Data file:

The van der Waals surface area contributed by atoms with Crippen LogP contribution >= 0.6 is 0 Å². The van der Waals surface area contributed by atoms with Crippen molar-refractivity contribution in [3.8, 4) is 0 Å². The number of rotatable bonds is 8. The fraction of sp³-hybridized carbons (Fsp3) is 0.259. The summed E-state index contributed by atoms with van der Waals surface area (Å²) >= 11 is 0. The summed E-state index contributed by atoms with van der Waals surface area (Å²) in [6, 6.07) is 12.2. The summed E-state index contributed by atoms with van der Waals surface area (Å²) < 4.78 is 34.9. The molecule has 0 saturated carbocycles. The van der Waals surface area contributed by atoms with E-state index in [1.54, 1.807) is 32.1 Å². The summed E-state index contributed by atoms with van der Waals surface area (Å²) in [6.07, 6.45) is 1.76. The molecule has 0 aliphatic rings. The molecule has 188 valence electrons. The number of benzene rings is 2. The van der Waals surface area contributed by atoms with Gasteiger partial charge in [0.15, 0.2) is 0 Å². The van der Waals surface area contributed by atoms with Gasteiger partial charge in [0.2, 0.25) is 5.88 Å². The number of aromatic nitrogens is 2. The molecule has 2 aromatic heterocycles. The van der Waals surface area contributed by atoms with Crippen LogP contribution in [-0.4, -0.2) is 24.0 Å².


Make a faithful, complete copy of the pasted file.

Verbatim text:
The van der Waals surface area contributed by atoms with Crippen LogP contribution >= 0.6 is 0 Å². The van der Waals surface area contributed by atoms with Crippen molar-refractivity contribution in [3.8, 4) is 0 Å². The number of rotatable bonds is 8. The fraction of sp³-hybridized carbons (Fsp3) is 0.259. The summed E-state index contributed by atoms with van der Waals surface area (Å²) >= 11 is 0. The summed E-state index contributed by atoms with van der Waals surface area (Å²) in [6, 6.07) is 12.2. The summed E-state index contributed by atoms with van der Waals surface area (Å²) < 4.78 is 34.9. The molecule has 0 saturated carbocycles. The van der Waals surface area contributed by atoms with E-state index in [1.54, 1.807) is 32.1 Å². The summed E-state index contributed by atoms with van der Waals surface area (Å²) in [6.07, 6.45) is 1.76. The molecule has 0 aliphatic rings. The molecule has 188 valence electrons. The number of benzene rings is 2. The van der Waals surface area contributed by atoms with Gasteiger partial charge in [0.15, 0.2) is 0 Å². The van der Waals surface area contributed by atoms with Gasteiger partial charge in [0.2, 0.25) is 5.88 Å². The number of aromatic nitrogens is 2. The molecule has 2 aromatic heterocycles. The van der Waals surface area contributed by atoms with Crippen LogP contribution in [-0.4, -0.2) is 24.0 Å².